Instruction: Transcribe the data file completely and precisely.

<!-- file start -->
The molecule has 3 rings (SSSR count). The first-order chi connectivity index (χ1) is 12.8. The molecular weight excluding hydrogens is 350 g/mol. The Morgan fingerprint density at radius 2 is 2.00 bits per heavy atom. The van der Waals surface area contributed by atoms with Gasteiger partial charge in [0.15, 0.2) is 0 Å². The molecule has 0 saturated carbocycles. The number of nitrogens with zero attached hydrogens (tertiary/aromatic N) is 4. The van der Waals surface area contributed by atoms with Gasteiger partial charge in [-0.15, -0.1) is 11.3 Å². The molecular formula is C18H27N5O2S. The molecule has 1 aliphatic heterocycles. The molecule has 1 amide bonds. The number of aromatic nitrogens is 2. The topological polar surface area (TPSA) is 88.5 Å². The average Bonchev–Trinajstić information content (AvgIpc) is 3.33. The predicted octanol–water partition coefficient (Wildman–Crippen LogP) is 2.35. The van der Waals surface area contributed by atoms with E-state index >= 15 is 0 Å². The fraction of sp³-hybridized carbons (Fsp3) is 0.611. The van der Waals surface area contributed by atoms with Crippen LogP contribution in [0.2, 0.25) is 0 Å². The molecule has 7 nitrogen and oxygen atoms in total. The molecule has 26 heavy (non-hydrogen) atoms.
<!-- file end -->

The molecule has 3 rings (SSSR count). The first-order chi connectivity index (χ1) is 12.8. The molecular weight excluding hydrogens is 350 g/mol. The Morgan fingerprint density at radius 2 is 2.00 bits per heavy atom. The van der Waals surface area contributed by atoms with Gasteiger partial charge in [0.15, 0.2) is 0 Å². The molecule has 0 saturated carbocycles. The number of nitrogens with zero attached hydrogens (tertiary/aromatic N) is 4. The van der Waals surface area contributed by atoms with Gasteiger partial charge in [-0.15, -0.1) is 11.3 Å². The molecular formula is C18H27N5O2S. The molecule has 1 aliphatic heterocycles. The molecule has 1 amide bonds. The number of aromatic nitrogens is 2. The topological polar surface area (TPSA) is 88.5 Å². The average Bonchev–Trinajstić information content (AvgIpc) is 3.33. The predicted octanol–water partition coefficient (Wildman–Crippen LogP) is 2.35. The van der Waals surface area contributed by atoms with E-state index >= 15 is 0 Å². The fraction of sp³-hybridized carbons (Fsp3) is 0.611. The van der Waals surface area contributed by atoms with Crippen LogP contribution in [0.2, 0.25) is 0 Å². The molecule has 7 nitrogen and oxygen atoms in total. The molecule has 26 heavy (non-hydrogen) atoms.